And the Centro Historico is bursting with pretty stuff. Most of the Colonial buildings have been renovated, there are bars, restaurants and cafes all over the place and there are some brilliant museums. This is what Valpo would look like if it didn't have a thieving, corrupt Municipalidad running the show.
And look at this gorgeous Church- so cool:
And the museums...there are 3 all together within the same complex just up from the Plaza. La Moneda with its history of Colombian money (more interesting than it sounds), a really good art gallery and, finally, the best of the lot- the Botero collection. I love Botero. To me, art should provoke a reaction. So much of what is considered 'fine art' leaves me cold. I look at it, scrunch my eyes up, put on a serious face, put my jaw in my hand and feel absolutely nothing.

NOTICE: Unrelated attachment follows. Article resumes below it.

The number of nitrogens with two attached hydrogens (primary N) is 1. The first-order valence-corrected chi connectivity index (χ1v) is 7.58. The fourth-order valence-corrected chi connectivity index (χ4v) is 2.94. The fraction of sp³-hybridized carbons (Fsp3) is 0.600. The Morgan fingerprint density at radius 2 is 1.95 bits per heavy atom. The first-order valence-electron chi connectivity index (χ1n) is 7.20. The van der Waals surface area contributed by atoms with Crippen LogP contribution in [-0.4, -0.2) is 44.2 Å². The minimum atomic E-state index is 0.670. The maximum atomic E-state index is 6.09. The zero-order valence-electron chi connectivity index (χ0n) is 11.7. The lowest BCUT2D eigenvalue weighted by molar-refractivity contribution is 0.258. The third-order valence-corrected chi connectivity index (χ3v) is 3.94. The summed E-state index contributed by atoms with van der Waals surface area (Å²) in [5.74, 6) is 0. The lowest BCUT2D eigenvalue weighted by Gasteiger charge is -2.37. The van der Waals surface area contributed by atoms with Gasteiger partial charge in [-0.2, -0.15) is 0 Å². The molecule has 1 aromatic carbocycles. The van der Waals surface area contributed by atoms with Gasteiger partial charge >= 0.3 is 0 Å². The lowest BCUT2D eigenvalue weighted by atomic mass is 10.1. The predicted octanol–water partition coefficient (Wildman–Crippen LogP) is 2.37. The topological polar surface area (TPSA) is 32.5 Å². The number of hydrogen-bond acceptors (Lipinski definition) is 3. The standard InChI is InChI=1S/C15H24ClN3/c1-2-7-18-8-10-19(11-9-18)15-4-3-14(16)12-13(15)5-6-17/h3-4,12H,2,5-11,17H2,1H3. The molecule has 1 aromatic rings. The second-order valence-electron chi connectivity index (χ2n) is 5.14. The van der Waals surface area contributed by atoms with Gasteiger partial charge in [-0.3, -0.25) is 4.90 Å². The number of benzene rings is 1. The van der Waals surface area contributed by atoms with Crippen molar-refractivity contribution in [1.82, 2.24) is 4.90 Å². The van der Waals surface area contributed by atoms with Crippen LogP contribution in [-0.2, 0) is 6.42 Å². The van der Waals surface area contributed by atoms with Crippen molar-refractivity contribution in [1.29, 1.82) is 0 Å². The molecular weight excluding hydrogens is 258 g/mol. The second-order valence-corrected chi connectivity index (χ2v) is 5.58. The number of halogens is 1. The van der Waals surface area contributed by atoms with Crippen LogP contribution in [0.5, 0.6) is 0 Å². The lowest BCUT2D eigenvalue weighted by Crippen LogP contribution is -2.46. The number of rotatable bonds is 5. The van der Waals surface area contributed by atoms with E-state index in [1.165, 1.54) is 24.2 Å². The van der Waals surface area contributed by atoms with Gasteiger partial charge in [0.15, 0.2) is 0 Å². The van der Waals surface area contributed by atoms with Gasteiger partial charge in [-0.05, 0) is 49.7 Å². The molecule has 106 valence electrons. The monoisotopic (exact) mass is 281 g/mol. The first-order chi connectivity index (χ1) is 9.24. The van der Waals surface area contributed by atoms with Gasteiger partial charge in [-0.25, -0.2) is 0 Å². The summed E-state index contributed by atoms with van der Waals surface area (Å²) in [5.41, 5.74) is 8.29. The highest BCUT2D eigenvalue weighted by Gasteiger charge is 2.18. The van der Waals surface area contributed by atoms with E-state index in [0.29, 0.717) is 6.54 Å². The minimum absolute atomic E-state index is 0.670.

Botero has always made me laugh and smile. His art is fun. Here are a few examples:
The Botero museum houses the artist's private collection that he donated to the nation. Not just his own paintings, but some fantastic pieces by other artists, including Picasso, Henry Moore, Joan Miro and others. I can recommend a visit to Bogota just to see this, and the other two museums, alone.
Oh, and it's all FREE. How cool is that? The museums are run and maintained by the Banco de la Nacion. More info here.